This video is about how you should squat to facilitate some important benefits. The benefits would include, muscle hypertrophy, injury prevention, and technical proficiency. In this video we look at numerous studies that analyze surface EMG readings to see where muscle recruitment is at its highest. The researchers examine partial squats, parallel squats, and deep squats. What we find is that all squat styles, when loaded appropriately, recruit the same muscles.

What I believe is that you should strive to shoot for as low as you can comfortably and safely squat. I believe that this will facilitate muscle growth, as well as increased mobility, which is a good way to avoid injuries. Secondly we examine stance width and foot position to maximize your squat. A wide stance, toes out squat may recruit the glutes and inner thighs slightly more. In my opinion, super wide stance squats can result in a truncated range of motion, and because of the reasons listed above, I believe ROM should be preserved.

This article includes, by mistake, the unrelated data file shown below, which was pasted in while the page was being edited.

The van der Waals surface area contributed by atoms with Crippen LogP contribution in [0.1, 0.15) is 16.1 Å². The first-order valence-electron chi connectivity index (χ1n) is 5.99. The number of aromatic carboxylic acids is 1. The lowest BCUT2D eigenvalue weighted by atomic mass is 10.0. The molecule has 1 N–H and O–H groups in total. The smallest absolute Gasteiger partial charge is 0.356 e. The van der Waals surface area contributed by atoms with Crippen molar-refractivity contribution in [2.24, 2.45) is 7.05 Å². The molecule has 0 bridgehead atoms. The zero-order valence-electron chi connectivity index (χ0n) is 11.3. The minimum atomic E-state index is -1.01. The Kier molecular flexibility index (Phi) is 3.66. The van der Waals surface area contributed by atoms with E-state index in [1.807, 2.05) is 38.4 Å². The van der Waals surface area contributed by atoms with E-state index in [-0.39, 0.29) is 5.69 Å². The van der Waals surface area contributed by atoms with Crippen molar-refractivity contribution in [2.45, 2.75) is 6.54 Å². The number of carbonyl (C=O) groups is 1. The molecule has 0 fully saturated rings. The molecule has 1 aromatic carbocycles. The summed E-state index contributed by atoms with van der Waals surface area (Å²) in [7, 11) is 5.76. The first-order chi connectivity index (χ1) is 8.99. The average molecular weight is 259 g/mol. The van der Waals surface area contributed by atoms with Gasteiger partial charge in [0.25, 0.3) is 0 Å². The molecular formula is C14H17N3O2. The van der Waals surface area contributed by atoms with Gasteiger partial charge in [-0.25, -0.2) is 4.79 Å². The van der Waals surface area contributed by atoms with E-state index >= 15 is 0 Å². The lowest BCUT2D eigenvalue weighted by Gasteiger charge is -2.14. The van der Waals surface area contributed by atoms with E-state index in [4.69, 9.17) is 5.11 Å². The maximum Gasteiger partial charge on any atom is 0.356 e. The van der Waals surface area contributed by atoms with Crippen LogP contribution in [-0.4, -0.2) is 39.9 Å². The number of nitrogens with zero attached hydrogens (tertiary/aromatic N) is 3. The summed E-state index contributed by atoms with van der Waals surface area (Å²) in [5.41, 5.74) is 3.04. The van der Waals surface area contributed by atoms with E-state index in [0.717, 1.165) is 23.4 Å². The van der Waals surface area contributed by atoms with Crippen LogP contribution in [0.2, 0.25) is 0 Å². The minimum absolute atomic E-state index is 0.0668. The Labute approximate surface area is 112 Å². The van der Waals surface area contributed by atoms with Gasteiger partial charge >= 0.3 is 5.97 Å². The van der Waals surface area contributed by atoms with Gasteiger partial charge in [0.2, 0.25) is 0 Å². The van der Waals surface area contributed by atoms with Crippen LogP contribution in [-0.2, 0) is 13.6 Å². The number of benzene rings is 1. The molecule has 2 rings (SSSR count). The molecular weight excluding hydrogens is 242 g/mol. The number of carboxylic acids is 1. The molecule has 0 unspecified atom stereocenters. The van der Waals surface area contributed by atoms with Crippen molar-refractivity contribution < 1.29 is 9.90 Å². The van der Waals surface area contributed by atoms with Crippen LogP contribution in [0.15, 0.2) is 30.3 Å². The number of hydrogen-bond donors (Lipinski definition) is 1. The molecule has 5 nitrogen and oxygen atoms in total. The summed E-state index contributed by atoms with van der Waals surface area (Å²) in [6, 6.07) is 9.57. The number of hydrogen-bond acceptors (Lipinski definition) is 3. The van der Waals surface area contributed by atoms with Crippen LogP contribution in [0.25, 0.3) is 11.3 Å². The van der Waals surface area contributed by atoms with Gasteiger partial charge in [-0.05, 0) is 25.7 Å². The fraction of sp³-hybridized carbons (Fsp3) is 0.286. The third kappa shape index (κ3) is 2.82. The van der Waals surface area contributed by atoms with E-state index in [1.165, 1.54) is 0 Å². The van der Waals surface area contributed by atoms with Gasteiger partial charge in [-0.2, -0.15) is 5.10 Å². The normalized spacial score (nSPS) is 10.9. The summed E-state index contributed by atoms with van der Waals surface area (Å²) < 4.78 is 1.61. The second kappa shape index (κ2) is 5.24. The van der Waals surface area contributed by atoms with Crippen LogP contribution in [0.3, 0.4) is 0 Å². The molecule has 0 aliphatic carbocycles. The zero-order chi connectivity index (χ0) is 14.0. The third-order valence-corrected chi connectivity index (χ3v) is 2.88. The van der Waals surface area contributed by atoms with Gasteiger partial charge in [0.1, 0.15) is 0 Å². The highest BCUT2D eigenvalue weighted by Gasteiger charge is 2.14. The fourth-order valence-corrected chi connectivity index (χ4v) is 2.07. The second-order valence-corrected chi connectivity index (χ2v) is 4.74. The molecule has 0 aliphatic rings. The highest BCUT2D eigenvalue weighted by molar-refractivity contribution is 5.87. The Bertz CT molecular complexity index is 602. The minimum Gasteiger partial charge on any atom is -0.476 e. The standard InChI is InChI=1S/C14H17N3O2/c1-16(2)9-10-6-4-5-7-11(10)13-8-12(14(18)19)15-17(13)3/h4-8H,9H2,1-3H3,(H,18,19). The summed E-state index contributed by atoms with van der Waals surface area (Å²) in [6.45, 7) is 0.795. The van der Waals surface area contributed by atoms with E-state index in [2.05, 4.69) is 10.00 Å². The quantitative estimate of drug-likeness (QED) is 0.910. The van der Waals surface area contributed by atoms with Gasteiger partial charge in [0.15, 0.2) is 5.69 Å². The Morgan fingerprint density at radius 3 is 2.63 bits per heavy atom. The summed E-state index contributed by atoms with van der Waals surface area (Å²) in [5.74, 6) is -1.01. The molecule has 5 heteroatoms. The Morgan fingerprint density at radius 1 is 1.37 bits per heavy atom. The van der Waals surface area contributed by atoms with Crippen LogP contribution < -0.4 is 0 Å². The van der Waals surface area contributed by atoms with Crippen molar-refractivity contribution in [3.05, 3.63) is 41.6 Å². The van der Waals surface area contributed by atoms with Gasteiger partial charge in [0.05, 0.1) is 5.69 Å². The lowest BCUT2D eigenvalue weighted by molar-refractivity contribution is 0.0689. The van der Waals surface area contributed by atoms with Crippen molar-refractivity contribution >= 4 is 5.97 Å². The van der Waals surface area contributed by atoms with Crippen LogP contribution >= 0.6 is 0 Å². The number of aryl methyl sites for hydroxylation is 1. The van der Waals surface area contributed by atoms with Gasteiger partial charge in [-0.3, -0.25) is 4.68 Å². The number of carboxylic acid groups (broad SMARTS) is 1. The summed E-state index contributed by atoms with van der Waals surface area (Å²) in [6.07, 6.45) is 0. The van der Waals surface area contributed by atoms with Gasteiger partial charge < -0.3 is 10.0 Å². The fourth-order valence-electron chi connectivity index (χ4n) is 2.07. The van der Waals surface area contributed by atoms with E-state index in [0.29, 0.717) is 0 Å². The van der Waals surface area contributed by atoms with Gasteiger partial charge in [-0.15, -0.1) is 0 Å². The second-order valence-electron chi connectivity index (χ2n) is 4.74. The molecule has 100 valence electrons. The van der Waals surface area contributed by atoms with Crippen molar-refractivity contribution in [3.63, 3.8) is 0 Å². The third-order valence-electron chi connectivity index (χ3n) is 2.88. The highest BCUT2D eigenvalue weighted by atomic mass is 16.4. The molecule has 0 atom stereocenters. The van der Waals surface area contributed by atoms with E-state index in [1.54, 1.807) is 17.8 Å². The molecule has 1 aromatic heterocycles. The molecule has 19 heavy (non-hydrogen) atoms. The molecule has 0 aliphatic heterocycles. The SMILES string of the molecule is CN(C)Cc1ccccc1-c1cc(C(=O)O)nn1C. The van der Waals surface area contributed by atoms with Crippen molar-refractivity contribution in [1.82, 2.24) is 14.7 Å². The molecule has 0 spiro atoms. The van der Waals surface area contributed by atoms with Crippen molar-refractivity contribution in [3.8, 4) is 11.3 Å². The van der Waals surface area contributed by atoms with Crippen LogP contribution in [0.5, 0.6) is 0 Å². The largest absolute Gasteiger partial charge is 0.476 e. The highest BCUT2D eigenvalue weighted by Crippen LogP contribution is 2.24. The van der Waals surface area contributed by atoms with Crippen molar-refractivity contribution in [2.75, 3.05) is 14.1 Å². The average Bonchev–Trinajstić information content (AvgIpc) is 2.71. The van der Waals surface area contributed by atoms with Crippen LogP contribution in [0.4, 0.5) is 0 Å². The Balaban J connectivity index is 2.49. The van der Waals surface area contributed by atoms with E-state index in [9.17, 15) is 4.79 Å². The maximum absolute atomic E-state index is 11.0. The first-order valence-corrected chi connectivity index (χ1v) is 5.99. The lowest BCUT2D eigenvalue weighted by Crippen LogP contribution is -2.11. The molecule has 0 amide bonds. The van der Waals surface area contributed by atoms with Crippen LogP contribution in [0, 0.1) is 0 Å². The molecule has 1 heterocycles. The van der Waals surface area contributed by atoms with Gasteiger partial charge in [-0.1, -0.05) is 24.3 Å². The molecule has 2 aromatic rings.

Lastly we examine bar position. You can put the bar higher on your traps (high bar), lower on your back (low bar) or in your front rack (front squat). Again, when loaded appropriately, each squat variation is a viable option for developing leg strength, and mobility. I believe the tie breaker here is technical proficiency. In my experience, the front squat is harder to learn and less fun for most. That leaves me with the high bar and low bar squat. If you’re suffering from shoulder pain, I’m going to recommend the high bar squat. If you don’t suffer from shoulder pain, either squat will do.